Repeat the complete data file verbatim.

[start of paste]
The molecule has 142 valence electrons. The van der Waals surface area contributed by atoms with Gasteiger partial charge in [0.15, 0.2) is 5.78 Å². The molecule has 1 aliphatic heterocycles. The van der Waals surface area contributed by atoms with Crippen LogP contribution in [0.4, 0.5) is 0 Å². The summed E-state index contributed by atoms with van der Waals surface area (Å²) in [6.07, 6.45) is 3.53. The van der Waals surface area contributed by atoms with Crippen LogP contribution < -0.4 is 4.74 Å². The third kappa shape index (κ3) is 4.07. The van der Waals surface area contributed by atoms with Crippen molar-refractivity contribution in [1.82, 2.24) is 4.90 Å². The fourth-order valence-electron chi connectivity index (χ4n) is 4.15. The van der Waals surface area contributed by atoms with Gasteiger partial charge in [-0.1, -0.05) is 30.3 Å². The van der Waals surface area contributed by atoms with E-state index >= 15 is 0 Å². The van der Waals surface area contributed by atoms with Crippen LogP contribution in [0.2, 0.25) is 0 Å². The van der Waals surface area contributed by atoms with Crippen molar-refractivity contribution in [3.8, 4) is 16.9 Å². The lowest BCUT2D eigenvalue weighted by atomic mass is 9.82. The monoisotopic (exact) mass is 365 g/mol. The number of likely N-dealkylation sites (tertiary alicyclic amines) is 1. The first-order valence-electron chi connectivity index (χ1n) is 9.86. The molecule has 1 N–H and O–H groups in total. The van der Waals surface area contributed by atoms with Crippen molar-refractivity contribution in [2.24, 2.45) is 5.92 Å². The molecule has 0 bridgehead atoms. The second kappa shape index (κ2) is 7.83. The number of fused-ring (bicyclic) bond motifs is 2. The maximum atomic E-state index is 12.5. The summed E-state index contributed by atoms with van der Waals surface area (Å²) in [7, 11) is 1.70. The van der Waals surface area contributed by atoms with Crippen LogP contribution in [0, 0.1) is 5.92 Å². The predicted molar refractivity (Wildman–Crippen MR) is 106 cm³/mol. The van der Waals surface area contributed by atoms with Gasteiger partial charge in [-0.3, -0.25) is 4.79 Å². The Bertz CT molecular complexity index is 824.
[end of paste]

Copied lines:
The molecule has 142 valence electrons. The van der Waals surface area contributed by atoms with Gasteiger partial charge in [0.15, 0.2) is 5.78 Å². The molecule has 1 aliphatic heterocycles. The van der Waals surface area contributed by atoms with Crippen LogP contribution in [0.4, 0.5) is 0 Å². The summed E-state index contributed by atoms with van der Waals surface area (Å²) in [6.07, 6.45) is 3.53. The van der Waals surface area contributed by atoms with Crippen LogP contribution < -0.4 is 4.74 Å². The third kappa shape index (κ3) is 4.07. The van der Waals surface area contributed by atoms with Crippen molar-refractivity contribution in [1.82, 2.24) is 4.90 Å². The fourth-order valence-electron chi connectivity index (χ4n) is 4.15. The van der Waals surface area contributed by atoms with Gasteiger partial charge in [-0.1, -0.05) is 30.3 Å². The van der Waals surface area contributed by atoms with E-state index >= 15 is 0 Å². The van der Waals surface area contributed by atoms with Crippen LogP contribution in [0.2, 0.25) is 0 Å². The van der Waals surface area contributed by atoms with Crippen molar-refractivity contribution in [3.8, 4) is 16.9 Å². The lowest BCUT2D eigenvalue weighted by atomic mass is 9.82. The monoisotopic (exact) mass is 365 g/mol. The number of likely N-dealkylation sites (tertiary alicyclic amines) is 1. The first-order valence-electron chi connectivity index (χ1n) is 9.86. The molecule has 1 N–H and O–H groups in total. The van der Waals surface area contributed by atoms with Crippen molar-refractivity contribution in [2.24, 2.45) is 5.92 Å². The molecule has 0 bridgehead atoms. The second kappa shape index (κ2) is 7.83. The number of fused-ring (bicyclic) bond motifs is 2. The maximum atomic E-state index is 12.5. The summed E-state index contributed by atoms with van der Waals surface area (Å²) in [7, 11) is 1.70. The van der Waals surface area contributed by atoms with Crippen LogP contribution in [0, 0.1) is 5.92 Å². The predicted molar refractivity (Wildman–Crippen MR) is 106 cm³/mol. The van der Waals surface area contributed by atoms with Gasteiger partial charge in [-0.3, -0.25) is 4.79 Å². The Bertz CT molecular complexity index is 824.